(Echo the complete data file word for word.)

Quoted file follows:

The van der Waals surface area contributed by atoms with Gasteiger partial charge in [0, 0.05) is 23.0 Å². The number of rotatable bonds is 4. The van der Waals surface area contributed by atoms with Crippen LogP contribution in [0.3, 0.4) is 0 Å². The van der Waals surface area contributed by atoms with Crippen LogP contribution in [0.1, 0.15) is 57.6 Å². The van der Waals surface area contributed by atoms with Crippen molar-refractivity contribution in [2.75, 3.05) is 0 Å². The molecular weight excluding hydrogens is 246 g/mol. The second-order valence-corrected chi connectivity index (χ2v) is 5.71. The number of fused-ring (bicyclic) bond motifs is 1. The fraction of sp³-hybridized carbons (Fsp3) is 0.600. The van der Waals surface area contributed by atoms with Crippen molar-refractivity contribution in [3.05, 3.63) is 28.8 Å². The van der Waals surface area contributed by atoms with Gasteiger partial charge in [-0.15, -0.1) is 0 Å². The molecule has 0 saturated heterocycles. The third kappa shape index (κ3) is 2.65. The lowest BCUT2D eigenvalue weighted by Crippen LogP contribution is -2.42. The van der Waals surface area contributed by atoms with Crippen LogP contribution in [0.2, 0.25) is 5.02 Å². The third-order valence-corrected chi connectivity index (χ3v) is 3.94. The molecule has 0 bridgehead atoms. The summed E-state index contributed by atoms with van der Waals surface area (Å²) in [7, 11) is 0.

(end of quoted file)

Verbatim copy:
The van der Waals surface area contributed by atoms with Gasteiger partial charge in [0, 0.05) is 23.0 Å². The number of rotatable bonds is 4. The van der Waals surface area contributed by atoms with Crippen LogP contribution in [0.3, 0.4) is 0 Å². The van der Waals surface area contributed by atoms with Crippen LogP contribution in [0.1, 0.15) is 57.6 Å². The van der Waals surface area contributed by atoms with Crippen molar-refractivity contribution in [2.75, 3.05) is 0 Å². The molecular weight excluding hydrogens is 246 g/mol. The second-order valence-corrected chi connectivity index (χ2v) is 5.71. The number of fused-ring (bicyclic) bond motifs is 1. The fraction of sp³-hybridized carbons (Fsp3) is 0.600. The van der Waals surface area contributed by atoms with Crippen molar-refractivity contribution in [3.05, 3.63) is 28.8 Å². The van der Waals surface area contributed by atoms with Gasteiger partial charge in [-0.15, -0.1) is 0 Å². The molecule has 0 saturated heterocycles. The third kappa shape index (κ3) is 2.65. The lowest BCUT2D eigenvalue weighted by Crippen LogP contribution is -2.42. The van der Waals surface area contributed by atoms with Crippen LogP contribution in [0.2, 0.25) is 5.02 Å². The third-order valence-corrected chi connectivity index (χ3v) is 3.94. The molecule has 0 bridgehead atoms. The summed E-state index contributed by atoms with van der Waals surface area (Å²) in [7, 11) is 0.